The first wedding I attended was Nivy’s and Lohit’s we stayed among palace like buildings with lots of space, hundreds of people. Beautiful sarees in different bright colours were worn by the ladies. Men wear kurtas, suits or other formal/traditional indian clothes. Julian a friend from berlin who arrived just in time was also dressed in a nice kurta that made him perfectly blend in.
For Chitra’s & Siddhu wedding Bene and Stefan more friends from germany joined, we all were dressed in kurtas that day following the indian style. The rituals were similar here, the clothes as beautiful but the setting was different, next to a lake and the stage was just golden, supported with the beautiful sarees and shining jewellery it felt royal! Hurray to the good times guys!
In india the bride buys the groom, the ladies family will end up of paying for all of the glorious parties and also a dauri, something like a wedding gift, will be handed over to the groom, this can be anything from small jewelry to big houses, whatever they can afford.
The wedding ritual is pretty set but timing depends on various aspects like the star constellation or the moon phase. it goes on for hours, bride and groom sit while hindu priests guide through the steps of prayer all is happening at a nice stage guided by some traditional music surrounded by the closest friends and family members. You will just get a chance to talk to the freshly married couple in the end when all official stuff is done. It’s a hard day for them, lots of smiling and shaking hands receiving the best wishes and staying relaxed is not easy.
Once married in india you better think twice if you want to break up after some years and go through all of all the preliminary steps, parties and rituals again…
No alcohol will be served during the official wedding celebrations, smoking is banned too, so you have to go a bit away from the crowds when longing for a tabaco infusion…
Big buffets are available and everybody is eating with the right hand, holding the plate in the left while standing, so much good food and the deserts are killer too 🙂

There is a lot of drinking in Hyderabad! When no wedding related celebrations was scheduled we went to private rooftops or houses to hang out with friends drinking a beer, or two 😉 listening to music and just having a good time. So we even went up on a hospital’s roof, chait is a doctor and of course he’s living on top of the building with his family!
Or some other interesting private homes in jubilee hills, rewarding with nice views, sweet music and more interesting people to talk to.
Good times, not the healthiest but you gotta go with the flow and the pace of the city.
Clubs play a big role in hyderabadi lifestyle too, fancy and a bit expensive places with different music ranging from edm sounds to mass compatible electronic music and even psy trance. Changes between the different styles happen quite fast so it’s a bit distracting as you feel the dj is not that experienced going from one hard break to the next, on the other hand everyone got to listen the music they like during the night, well most of the clubs close round 3 and 4 and you get kicked out, different to the berlin clubbing scene…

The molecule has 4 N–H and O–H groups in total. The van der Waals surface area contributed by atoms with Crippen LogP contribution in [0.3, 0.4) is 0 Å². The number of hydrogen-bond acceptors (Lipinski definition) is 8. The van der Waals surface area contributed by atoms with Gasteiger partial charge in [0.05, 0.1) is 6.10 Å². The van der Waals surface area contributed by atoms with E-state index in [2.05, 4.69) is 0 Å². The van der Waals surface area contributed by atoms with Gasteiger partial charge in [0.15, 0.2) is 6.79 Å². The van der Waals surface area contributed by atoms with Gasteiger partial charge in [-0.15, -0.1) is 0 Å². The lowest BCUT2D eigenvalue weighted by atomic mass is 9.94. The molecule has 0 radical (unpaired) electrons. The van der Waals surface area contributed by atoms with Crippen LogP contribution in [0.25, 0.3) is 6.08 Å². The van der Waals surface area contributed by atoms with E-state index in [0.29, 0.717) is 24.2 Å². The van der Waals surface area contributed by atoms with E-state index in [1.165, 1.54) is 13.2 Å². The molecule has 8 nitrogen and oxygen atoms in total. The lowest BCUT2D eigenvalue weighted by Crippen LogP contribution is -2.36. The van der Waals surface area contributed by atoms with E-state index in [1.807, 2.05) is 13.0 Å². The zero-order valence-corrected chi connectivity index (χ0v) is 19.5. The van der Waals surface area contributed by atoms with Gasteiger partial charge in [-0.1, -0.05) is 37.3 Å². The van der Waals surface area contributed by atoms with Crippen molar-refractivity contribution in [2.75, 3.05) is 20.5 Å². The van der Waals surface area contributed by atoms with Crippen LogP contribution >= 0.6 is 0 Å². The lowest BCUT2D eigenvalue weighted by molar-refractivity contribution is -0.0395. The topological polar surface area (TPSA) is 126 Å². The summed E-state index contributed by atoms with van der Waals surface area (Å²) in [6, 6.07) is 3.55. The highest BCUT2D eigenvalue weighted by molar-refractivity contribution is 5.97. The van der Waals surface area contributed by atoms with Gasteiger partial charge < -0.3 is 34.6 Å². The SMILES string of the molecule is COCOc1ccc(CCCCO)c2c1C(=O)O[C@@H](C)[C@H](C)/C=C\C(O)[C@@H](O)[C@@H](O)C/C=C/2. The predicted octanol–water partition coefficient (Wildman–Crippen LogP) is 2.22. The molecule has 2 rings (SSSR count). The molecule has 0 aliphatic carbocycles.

Hyderabad – a modern indian metropolis

Driving through the city, you’ll see the metro being build, huge concrete pillars in the middle of the road, construction sites everywhere, the place is growing in a massive pace the last decade. it’s a big IT hub with microsoft and google having their indian head offices in a district called hitec city, oh yeah!
but the biggest industry here is pharmaceuticals. a huge office building that was about to be finished when i arrived in town was opened couple of days ago, you can almost feel the speed of construction and within that velocity the heart of the city beats, usual indian traffic, worse on rush hours. of course you want to minimize the time spend in traffic and maximize the chill.

Going south to the old city the district of charminar with it’s 4 pillar landmark bearing the same name and it’s maze like bazaar all around is buzzing. you can easily get lost in the small alleys with thousands of gem traders or go crazy with traffic. somehow a big anti-pole to the northern and western parts of the city which feels more modern with nice shops, big malls and some park areas.
Another touristic highlight i saw is golconda fort. It is erected on a hill so I finally got to see the massive size of the metropolis, hundreds of houses till the haze meets the horizon, some mosques, a couple of hills and some green spots in between. the fort itself is half part in ruins but still a nice place to spend a couple of hours.

With julian, a friend from berlin we went to check out the big buddha in hussain sagar lake, interesting story is that during the transport to a small island in the lake, the statue fell from the boat into the water. it took years to lift it up again and erect it at it’s foreseen base as the required boats and machines first needed to be build to recover the massive granite rock it was chiseled from.

Hyderabad – Diwali night

After a 7 hour layover in Delhi and a short stroll around the ruins of qutb minar and it’s adject archeological park i found myself in another huge indian city with muslim history: Hyderabad.